Stewart Air National Guard Base: Wikis

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Stewart Air National Guard Base
Formerly Stewart Air Force Base

Airdefensecommand-logo.jpg Air National Guard.png Air Mobility Command.png

Part of New York Air National Guard
Located near Newburgh, New York
Stewartafb-ny-20apr1994.jpg
Stewart Air National Guard Base,1994
Coordinates 41°30′15″N 74°06′17″W / 41.50417°N 74.10472°W / 41.50417; -74.10472
Built 1942
In use United States Army Air Forces (1942–1945)
United States Air Force (1950–1969)
Air National Guard/Various Reserve Units (1970–Present)
Stewart ANGB is located in New York
Stewart ANGB
Location of Stewart Air National Guard Base, New York
Not to be confused with Sewart Air Force Base.
For the civil use of this facility, see Stewart International Airport

Stewart Air National Guard Base is the home of the 105th Airlift Wing (105 AW), an Air Mobility Command (AMC)-gained unit of the New York Air National Guard and "host" wing for the installation. The former Stewart Air Force Base is also known as Newburgh-Stewart IAP and Stewart International Airport, while the military portion of this now-joint civil-military airport is known as Stewart Air National Guard Base (Stewart ANGB). The base is named in honor of 19th century Scottish-born sea captain, Lachlan Stewart, and his son, who donated the land it now occupies.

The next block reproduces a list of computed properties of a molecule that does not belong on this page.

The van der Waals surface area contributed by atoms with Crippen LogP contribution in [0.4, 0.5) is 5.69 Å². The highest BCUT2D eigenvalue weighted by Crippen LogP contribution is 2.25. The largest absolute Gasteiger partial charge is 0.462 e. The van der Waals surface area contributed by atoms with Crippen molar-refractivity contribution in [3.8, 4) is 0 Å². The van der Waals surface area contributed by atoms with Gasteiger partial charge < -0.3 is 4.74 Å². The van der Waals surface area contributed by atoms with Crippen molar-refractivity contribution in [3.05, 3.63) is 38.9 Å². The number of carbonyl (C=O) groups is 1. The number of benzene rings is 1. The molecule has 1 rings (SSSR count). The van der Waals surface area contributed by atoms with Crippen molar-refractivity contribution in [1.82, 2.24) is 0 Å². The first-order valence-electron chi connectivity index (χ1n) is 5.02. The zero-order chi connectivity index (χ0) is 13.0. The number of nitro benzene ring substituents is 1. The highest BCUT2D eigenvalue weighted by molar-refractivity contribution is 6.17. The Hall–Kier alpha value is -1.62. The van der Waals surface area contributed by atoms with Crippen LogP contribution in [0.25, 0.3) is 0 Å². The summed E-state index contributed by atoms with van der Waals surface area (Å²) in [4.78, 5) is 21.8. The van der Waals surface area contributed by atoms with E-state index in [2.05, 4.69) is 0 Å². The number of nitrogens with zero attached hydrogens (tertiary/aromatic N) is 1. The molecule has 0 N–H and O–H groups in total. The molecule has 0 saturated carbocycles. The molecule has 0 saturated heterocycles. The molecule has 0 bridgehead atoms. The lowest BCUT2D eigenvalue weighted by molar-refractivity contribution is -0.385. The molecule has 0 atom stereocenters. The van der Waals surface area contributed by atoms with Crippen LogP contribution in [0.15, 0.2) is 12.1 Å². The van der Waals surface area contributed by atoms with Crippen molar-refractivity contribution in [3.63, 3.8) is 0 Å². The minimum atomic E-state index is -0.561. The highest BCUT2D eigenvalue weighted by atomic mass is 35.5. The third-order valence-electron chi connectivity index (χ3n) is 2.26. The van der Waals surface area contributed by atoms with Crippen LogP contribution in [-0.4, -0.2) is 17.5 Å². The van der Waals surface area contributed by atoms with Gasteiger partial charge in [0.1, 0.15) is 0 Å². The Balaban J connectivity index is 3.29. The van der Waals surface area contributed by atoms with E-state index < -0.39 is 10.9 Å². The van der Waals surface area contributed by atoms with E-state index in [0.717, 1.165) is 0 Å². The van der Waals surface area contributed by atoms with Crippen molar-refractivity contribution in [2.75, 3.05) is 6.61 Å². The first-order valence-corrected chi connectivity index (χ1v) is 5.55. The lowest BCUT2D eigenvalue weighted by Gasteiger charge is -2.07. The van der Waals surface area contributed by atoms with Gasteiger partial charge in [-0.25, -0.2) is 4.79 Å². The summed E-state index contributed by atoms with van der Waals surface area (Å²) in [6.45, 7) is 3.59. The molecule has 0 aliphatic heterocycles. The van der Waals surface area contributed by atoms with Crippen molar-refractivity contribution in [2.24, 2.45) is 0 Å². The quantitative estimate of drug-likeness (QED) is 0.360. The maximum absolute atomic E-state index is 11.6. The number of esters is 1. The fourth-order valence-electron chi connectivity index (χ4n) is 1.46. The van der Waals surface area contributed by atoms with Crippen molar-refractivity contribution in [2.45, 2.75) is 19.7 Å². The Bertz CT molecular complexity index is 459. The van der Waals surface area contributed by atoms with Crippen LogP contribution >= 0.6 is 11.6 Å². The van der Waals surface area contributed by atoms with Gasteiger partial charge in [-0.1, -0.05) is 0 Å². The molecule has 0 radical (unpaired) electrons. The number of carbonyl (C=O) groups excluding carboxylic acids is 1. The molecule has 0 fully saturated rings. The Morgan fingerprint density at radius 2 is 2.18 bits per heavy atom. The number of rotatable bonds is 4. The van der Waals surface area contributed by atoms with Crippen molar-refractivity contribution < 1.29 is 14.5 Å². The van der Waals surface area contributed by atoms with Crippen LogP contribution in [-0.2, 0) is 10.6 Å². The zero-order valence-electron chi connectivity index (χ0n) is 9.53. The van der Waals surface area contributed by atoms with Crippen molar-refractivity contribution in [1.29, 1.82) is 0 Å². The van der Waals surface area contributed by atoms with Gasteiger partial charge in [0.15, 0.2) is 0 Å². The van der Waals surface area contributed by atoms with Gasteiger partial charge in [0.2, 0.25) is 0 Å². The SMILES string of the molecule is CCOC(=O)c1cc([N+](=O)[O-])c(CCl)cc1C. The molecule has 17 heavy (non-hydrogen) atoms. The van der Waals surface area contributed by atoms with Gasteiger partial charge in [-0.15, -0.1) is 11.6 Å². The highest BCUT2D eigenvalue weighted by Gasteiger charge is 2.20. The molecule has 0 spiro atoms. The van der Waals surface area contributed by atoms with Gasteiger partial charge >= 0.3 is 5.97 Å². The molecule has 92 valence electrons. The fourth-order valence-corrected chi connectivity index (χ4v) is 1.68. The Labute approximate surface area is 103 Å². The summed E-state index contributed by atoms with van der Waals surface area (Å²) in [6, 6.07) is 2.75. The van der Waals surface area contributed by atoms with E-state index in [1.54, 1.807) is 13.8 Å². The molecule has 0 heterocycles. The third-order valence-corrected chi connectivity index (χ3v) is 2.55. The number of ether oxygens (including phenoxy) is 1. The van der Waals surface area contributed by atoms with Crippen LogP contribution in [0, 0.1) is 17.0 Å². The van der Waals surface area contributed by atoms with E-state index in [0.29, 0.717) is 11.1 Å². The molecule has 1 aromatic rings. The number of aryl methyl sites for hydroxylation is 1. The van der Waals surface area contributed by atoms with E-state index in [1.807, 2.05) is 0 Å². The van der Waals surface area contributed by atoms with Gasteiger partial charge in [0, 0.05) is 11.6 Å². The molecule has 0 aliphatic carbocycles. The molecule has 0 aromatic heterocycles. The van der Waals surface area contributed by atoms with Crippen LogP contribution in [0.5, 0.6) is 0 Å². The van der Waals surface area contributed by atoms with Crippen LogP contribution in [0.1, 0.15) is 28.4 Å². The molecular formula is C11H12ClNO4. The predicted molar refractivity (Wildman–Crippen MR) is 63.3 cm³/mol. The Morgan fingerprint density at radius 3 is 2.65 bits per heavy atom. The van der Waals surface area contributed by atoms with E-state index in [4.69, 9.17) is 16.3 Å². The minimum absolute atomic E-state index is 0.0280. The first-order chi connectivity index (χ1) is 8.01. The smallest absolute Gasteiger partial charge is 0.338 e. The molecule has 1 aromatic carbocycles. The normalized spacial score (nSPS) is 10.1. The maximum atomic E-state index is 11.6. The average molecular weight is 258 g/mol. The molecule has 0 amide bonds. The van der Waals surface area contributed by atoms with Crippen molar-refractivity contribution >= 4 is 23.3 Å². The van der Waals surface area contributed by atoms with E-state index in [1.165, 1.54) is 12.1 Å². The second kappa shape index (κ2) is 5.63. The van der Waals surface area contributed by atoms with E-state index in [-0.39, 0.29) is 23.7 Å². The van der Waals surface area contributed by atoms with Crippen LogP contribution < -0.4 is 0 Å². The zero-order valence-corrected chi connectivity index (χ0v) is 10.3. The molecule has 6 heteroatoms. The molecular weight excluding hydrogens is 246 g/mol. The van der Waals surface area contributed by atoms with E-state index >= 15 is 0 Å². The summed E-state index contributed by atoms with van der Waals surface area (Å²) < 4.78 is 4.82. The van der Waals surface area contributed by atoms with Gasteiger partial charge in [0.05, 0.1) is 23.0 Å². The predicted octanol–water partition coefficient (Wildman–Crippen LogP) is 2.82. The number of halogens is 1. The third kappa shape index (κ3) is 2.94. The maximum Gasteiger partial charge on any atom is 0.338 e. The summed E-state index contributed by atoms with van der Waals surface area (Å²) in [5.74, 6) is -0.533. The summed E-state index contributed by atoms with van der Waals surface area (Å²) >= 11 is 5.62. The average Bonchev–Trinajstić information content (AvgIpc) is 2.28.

Contents

Overview

North American F-86D Sabre Interceptor, type flown by Stewart AFB Air Defense Command squadrons from 1954–1959

Located two miles (3 km) west of Newburgh, New York. The 105th Airlift Wing's mission is to provide peacetime and wartime inter-theater airlift operations using the C-5A “Galaxy” cargo aircraft. Newburgh is approximately 60 miles (97 km) north of New York City, NY and 100 miles (160 km) due south of Albany, the capital of New York State. The air national guard base encompasses 267 acres (107 ha) and contains 36 buildings, amounting to approximately 757,000 square feet (68,130 m²). There is no family or transient military housing, with military personnel residing outside of a 50 miles (80 km) radius normally being billeted in nearby hotels and motels under military contract arrangements.